Archive for the ‘flour’ Category

Severe economic crisis threatens Pakistan’s stability

October 14, 2008

By Saeed Shah, McClatchy Newspapers

ISLAMABAD, Pakistan — A worsening economic crisis in Pakistan is pushing millions more people into poverty, and experts fear that it could help Islamic extremists recruit new converts.
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A Pakistani money-changer counts US dollars in Islamabad on ... 
A Pakistani money-changer counts US dollars in Islamabad on October 8, 2008. Already nearly broke when the global financial crisis took hold, Pakistan now faces further woes that could take the nuclear-armed nation’s security situation closer to the edge, experts said.(AFP/File/Aamir Qureshi)
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The crisis began early this year, as democracy was restored after more than eight years of military rule. Now Pakistan’s hard currency reserves have shrunk to $3.5 billion , and without an international rescue package, America’s key ally in the fight against al Qaida is likely to default on foreign debt repayments in the next two months, economic experts said.

Inflation is running at 25 percent, according to official figures, electricity is in short supply, and Pakistan’s currency, the rupee, has been devalued 25 percent against the dollar. Investor confidence has fallen so low that on Monday, police had to surround the Karachi Stock Exchange to protect it from angry investors. The Exchange already had lobbied the government unsuccessfully to be allowed to close for two weeks.

Terrorist acts by Islamist insurgents have accelerated capital flight and discouraged foreign direct investment. Depositors are lined up at banks to withdraw their money or to send it abroad.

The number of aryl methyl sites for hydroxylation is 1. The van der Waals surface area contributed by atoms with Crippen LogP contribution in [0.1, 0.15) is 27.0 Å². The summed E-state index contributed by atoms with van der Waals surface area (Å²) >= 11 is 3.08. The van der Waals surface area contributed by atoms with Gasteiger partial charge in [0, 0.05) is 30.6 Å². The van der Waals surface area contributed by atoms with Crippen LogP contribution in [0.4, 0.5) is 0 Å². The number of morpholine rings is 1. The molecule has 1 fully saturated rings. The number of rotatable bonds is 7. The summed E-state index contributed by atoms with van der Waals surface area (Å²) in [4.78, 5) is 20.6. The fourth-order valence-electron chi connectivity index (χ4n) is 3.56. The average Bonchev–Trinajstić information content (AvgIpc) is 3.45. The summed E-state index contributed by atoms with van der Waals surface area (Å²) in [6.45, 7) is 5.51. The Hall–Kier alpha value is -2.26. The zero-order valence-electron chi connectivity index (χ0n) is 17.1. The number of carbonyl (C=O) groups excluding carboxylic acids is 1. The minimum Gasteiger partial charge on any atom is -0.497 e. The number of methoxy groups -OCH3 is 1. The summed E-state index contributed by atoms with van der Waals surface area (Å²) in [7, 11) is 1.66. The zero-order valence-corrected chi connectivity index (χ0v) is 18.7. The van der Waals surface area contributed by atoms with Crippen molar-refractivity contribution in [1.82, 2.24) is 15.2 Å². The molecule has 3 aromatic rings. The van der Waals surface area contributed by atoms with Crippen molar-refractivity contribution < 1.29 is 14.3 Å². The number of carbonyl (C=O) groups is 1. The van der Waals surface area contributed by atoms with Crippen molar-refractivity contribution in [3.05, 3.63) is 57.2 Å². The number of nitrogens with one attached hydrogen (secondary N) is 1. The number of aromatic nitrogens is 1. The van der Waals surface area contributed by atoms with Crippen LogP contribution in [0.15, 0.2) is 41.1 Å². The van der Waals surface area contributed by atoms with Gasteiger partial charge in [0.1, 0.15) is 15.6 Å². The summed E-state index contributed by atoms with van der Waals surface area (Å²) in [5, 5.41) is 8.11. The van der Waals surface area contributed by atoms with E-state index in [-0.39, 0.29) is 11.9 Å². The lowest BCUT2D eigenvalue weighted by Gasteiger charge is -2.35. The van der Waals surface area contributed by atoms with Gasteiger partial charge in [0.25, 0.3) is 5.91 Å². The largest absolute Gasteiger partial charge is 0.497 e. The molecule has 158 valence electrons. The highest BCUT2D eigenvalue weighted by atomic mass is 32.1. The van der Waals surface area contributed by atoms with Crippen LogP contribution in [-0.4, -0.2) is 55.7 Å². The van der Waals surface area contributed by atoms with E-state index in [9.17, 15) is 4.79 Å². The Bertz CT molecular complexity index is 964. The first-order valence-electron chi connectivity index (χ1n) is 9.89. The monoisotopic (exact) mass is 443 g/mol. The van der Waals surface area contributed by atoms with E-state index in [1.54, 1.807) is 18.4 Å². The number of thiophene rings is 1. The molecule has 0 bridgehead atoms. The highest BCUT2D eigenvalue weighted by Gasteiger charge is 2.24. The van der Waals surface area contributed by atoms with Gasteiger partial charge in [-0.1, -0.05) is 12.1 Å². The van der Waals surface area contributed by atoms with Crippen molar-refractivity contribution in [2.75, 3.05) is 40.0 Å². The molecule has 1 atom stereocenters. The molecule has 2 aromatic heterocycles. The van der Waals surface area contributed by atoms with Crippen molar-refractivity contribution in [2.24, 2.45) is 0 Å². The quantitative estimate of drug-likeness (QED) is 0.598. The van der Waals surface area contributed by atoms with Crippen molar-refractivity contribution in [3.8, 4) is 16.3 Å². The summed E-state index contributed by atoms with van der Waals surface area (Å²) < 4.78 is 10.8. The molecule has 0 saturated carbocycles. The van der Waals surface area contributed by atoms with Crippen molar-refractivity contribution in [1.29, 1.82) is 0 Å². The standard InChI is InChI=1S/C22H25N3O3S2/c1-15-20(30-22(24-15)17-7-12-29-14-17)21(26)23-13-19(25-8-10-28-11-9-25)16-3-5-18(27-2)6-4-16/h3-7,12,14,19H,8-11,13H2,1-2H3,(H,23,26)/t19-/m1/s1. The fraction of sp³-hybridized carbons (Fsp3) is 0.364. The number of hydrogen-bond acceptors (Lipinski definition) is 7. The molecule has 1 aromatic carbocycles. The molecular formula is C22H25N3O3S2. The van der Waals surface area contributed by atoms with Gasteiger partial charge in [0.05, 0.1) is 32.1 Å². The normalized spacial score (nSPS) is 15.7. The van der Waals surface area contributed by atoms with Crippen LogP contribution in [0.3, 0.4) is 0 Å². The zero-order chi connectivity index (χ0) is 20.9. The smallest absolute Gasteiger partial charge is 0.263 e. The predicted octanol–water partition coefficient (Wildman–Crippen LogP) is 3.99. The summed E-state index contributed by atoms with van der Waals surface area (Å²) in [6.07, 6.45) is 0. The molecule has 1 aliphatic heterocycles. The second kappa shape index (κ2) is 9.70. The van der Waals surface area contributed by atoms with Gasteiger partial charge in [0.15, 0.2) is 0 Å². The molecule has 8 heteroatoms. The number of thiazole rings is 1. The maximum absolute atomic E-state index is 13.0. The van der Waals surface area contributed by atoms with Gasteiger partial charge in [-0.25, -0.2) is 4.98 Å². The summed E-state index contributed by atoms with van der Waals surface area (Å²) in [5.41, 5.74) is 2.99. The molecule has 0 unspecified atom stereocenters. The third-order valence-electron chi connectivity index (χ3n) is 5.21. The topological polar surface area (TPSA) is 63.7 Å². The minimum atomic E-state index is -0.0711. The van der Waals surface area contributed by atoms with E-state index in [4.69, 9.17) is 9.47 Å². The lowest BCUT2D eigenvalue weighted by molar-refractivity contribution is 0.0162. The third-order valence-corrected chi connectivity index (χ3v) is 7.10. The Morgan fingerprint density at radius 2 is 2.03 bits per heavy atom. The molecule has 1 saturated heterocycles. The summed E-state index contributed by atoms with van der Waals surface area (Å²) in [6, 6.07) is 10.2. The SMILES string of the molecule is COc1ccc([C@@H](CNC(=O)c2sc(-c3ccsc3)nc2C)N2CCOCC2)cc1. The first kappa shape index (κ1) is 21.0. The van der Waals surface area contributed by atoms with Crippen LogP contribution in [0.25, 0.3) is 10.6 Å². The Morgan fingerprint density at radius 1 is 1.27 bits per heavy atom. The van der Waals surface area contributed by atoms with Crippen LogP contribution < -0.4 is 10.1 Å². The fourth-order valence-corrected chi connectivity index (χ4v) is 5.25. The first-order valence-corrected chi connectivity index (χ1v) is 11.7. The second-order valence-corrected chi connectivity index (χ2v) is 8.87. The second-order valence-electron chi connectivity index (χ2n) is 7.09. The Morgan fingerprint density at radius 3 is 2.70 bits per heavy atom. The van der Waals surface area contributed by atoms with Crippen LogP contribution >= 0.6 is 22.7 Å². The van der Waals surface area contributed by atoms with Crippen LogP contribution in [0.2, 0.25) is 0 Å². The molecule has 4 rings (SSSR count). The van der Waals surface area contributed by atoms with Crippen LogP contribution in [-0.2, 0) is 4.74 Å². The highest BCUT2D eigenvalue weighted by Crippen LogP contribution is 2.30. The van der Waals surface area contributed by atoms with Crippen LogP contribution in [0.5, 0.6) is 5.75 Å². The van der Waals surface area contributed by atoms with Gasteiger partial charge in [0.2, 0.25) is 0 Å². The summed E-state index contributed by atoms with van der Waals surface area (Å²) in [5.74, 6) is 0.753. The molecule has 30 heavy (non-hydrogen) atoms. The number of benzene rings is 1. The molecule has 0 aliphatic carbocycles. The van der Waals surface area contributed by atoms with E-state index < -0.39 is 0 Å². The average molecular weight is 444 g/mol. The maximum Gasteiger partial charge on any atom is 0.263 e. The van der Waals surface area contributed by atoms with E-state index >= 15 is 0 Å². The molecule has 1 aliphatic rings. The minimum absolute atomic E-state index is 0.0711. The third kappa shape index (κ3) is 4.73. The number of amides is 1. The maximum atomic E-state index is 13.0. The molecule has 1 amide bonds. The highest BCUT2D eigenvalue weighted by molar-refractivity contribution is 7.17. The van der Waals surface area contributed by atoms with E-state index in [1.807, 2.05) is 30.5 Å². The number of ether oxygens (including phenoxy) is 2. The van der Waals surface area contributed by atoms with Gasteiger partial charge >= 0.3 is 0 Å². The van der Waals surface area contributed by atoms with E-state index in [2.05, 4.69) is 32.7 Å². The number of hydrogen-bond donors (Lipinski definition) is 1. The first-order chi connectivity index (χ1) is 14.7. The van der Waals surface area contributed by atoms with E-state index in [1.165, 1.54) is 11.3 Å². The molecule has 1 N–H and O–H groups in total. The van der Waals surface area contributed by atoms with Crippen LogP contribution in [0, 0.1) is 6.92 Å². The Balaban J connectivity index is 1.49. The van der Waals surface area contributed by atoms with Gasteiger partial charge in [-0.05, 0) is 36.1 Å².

“The canvas of terrorism is expanding by the minute,” said Faisal Saleh Hayat , a member of parliament and a former interior minister under Pervez Musharraf , the U.S.-backed former president. “It’s not only ideological motivation. Put that together with economic deprivation and you have a ready-made force of Taliban , al Qaida , whatever you want to call them. You will see suicide bombers churned out by the hundred.”

“In Pakistan , there are a huge proportion of people just above the poverty line. A slight shock in their income can push them below the poverty line,” said Sadia Malik , director of the Mahbub ul Haq Human Development Center in Islamabad , the capital. “This is the kind of shock that would have pushed a huge number of people into the poverty trap,”

The prices of wheat, rice and milk have more than doubled in the last year. The price of flour used to make roti bread, the food staple, has jumped from 12 rupees ( 15 cents ) a kilo last year to 28 rupees ( 35 cents ). Economists warn that prices would spiral even higher if Pakistan defaulted on its foreign debt.

Before the crisis, an estimated that 56 million Pakistanis, around a third of the population, already were living below the poverty line….

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http://news.yahoo.com/s/mcclatchy/20081013/
wl_mcclatchy/3071426_1

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Perils in The Price Of Each Grain of Rice

April 3, 2008

By David Ignatius
The Washington Post
Thursday, April 3, 2008; Page A17